Value in higher education

In considering enrollment and retention, the “value of higher education” is a refrain making its way from college campuses to the large socio-political stage. While the conversation may have intensified lately, fueled by pandemic impacts and a growing political divide, it has been brewing for a while, even as data on life time earning potential and other financial value indicators continue to be published. A 2021 Association of American Colleges & Universities study found that the majority of Americans will still say higher education is worth it—but warned that who you ask and how you frame the question does have an impact.

And those perceptions about value matter, not just as debate topics for cable TV’s talking heads, but for those who are considering enrolling in college and, maybe most importantly, those already on campus. Arguably, no group more so than those who make up your current student body should feel that the holistic educational experience they’re participating in has value—and that the community they’ve joined values them.

Holistic wellbeing for the campus community and ensuring everyone feels a sense of belonging are critical ways everyone on campus can help make higher education a valuable experience, thereby impacting some of the larger enrollment and retainment trends being reported on.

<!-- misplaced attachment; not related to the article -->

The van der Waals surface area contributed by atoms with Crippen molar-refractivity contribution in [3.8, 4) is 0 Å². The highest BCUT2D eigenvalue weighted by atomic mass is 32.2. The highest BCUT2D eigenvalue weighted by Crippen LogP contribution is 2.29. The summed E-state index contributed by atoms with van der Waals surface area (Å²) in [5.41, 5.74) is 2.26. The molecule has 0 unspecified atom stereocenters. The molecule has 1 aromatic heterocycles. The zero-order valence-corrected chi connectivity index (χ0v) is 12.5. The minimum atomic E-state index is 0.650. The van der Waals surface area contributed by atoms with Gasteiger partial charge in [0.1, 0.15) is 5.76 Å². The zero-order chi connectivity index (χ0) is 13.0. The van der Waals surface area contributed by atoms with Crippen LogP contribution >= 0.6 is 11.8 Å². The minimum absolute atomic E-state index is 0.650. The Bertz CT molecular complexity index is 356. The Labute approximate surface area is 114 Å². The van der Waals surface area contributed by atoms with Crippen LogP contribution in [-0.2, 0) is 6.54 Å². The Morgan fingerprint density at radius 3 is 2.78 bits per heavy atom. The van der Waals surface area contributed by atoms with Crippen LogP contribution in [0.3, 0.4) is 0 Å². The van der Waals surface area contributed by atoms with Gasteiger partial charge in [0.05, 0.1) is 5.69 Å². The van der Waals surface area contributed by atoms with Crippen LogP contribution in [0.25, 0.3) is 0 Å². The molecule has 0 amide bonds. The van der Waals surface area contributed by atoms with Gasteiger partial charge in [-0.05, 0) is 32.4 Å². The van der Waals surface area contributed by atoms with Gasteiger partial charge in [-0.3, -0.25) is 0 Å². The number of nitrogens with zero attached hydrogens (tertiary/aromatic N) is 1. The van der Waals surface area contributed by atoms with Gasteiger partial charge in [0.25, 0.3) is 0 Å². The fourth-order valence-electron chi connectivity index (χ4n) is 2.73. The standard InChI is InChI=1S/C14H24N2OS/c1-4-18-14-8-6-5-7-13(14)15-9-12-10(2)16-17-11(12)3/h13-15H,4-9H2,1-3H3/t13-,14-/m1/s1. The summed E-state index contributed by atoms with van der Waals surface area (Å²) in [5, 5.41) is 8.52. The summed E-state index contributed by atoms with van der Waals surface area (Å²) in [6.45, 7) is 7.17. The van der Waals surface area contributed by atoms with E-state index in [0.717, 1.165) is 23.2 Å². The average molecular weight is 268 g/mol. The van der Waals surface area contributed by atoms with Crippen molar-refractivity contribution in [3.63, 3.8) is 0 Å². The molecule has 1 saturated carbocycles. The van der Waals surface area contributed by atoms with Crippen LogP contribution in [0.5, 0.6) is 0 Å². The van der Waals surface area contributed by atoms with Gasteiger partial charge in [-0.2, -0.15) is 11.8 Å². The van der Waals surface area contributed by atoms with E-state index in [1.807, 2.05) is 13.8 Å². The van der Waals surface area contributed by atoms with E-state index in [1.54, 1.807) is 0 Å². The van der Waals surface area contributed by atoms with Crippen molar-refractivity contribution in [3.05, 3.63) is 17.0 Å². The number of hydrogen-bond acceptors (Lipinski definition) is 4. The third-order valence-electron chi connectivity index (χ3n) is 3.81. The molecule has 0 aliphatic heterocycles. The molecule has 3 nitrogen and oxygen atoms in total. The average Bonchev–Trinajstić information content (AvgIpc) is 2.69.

See related: Inter-association Definition of Wellbeing for Higher Education | Promising Practices

A recent Gallup-Lumina study found that “within the past six months, three-fourths of students in bachelor’s programs and two-thirds of adults seeking associates degrees who have considered taking a break from college cited emotional stress.” In fact, while pandemic-related factors were very real, “mental health was cited twice as often as the pandemic, the cost of college, or the difficulty of coursework as the reason college students had considered stopping out.”

See related: The State of Higher Education 2022 Report

Holistic wellbeing matters on campuses like never before – both for the individual student and the future of the institution itself. Campus recreation is poised to be a driving force in helping lead this change. And now is the time. The National Student Clearinghouse Research Center data released in May did have one bright spot—there was a 4.2% increase in students starting college for the first time this Spring. What can we do to help those students thrive and succeed?

Changing campus culture to be one of truly integrated wellbeing is huge. Responding to the multi-layered impacts of the pandemic is huge. But reaching out to an individual student is one step anyone can take—and it’s one this profession excels in.

Erin O'Sullivan is the Director of Advocacy & Strategic Partnerships at NIRSA.